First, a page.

As with the Hacker’s Keyboard, AirTerm does not require root. That being said, using the terminal on a non-rooted Android device doesn’t usually get you much. To that end, AirTerm includes a function to install Kevin Boone’s KBOX, a single-user Linux distribution that can be installed on top of an un-rooted Android device. KBOX will give you BusyBox, an SSH client and server, and optional plugins for things like vim and rsync.
While an advanced terminal emulator can turn your Android device into a fairly powerful little Linux machine, there are some very hard limits on what you can do. For anything that the Android hardware and software environment can’t handle, you’ll need to reach out to a more powerful machine.
To this end, the standard tool has always been ConnectBot. ConnectBot is an open source Secure Shell client that offers everything you would expect, such as key management, multiple terminal emulation profiles, and tunneling. ConnectBot also features some mobile-optimized functions such as swiping between hosts and mapping buttons to the hardware Camera button.
While ConnectBot works very well and has long been the standard in terms of SSH on Android, it’s worth noting that it hasn’t received an update since October of 2010. While the development version of ConnectBot is slightly better off (last update was December 2011), there are still outstanding issues which haven’t been addressed by the original developers.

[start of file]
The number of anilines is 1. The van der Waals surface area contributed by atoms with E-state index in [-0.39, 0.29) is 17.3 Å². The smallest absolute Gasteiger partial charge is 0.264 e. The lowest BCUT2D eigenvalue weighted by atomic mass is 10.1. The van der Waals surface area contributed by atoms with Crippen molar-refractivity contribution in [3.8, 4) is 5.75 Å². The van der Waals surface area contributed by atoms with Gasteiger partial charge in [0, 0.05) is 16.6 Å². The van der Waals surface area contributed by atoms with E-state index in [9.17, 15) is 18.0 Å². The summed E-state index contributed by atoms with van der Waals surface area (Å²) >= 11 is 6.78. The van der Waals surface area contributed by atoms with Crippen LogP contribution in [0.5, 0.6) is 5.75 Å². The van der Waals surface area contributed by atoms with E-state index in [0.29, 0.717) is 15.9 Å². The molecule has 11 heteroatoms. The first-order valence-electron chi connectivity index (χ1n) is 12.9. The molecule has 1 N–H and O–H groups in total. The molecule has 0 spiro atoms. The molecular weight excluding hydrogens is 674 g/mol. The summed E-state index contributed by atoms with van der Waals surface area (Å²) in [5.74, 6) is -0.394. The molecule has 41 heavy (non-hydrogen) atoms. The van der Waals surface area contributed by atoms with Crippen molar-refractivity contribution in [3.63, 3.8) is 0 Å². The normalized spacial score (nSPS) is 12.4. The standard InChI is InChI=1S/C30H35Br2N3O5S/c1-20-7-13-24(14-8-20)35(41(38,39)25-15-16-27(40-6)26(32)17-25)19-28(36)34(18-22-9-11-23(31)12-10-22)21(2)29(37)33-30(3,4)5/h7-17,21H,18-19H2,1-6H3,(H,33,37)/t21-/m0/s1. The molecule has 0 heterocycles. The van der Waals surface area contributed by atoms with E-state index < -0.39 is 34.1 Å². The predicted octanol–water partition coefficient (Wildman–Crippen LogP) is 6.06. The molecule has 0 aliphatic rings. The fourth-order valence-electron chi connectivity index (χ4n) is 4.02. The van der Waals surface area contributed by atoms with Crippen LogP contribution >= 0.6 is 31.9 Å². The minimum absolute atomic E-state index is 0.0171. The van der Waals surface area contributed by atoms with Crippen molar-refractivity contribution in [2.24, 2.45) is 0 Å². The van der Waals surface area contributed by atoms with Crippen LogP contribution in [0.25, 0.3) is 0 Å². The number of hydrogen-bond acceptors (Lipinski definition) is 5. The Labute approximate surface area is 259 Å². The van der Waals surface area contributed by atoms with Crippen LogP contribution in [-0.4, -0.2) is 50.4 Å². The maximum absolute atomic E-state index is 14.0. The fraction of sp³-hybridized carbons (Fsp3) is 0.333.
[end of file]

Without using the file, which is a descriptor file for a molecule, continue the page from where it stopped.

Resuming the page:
Since ConnectBot is open source, another group could take over development if it has indeed been abandoned; but as far as I am aware this has not yet occurred.
If you work in IT or do hardware development, you know how useful a pocket serial terminal can be. With the appropriate software on your Android device, and a USB to serial converter, you’ll be able to dial in to everything from routers to Pwn Plugs.
There are also a whole line of hardware devices which connect over USB-serial, such as the invaluable Bus Pirate.
While there are a few serial terminal emulator applications available in the Play Store, the one I’ve had the best luck with is the somewhat awkwardly named Slick USB 2 Serial Terminal. This application allows you to easily configure either FTDI or Prolific based USB-serial adapters, and has a powerful UI that gives you plenty of options. That said, the UI is somewhat non intuitive, as it requires you to do things such as configure your serial port speed after you connect, rather than before; but nothing that makes it particularly difficult to use.
The Pro version isn’t cheap, but the developer does offer a free version (with slightly limited functionality) which you can use to verify your hardware is compatible before taking the plunge. Which is a good idea, considering your specific hardware and ROM combination will greatly influence whether or not the application functions as expected.
Not For Everyone
These few applications are just the tip of the iceberg in terms of using Android for legitimate software and hardware development work. In my case, most of the things I do (logging into remote servers, developing Linux software) can be done fairly well from within Android, though admittedly a lot of the heavy lifting is done on the remote machine. On the other hand, with a hardware keyboard and Google Docs, you can absolutely get some word processing done while on the go, and pick up right where you left off when you get back to the office.
Different tasks will of course have different requirements, some of which may not be so readily adapted to mobile. For example, I wouldn’t want to do much image editing on Android at the moment, as the available tools aren’t quite up to the challenge. But, as the software and hardware continue to improve, tasks which are unsuitable for mobile devices will become less and less common.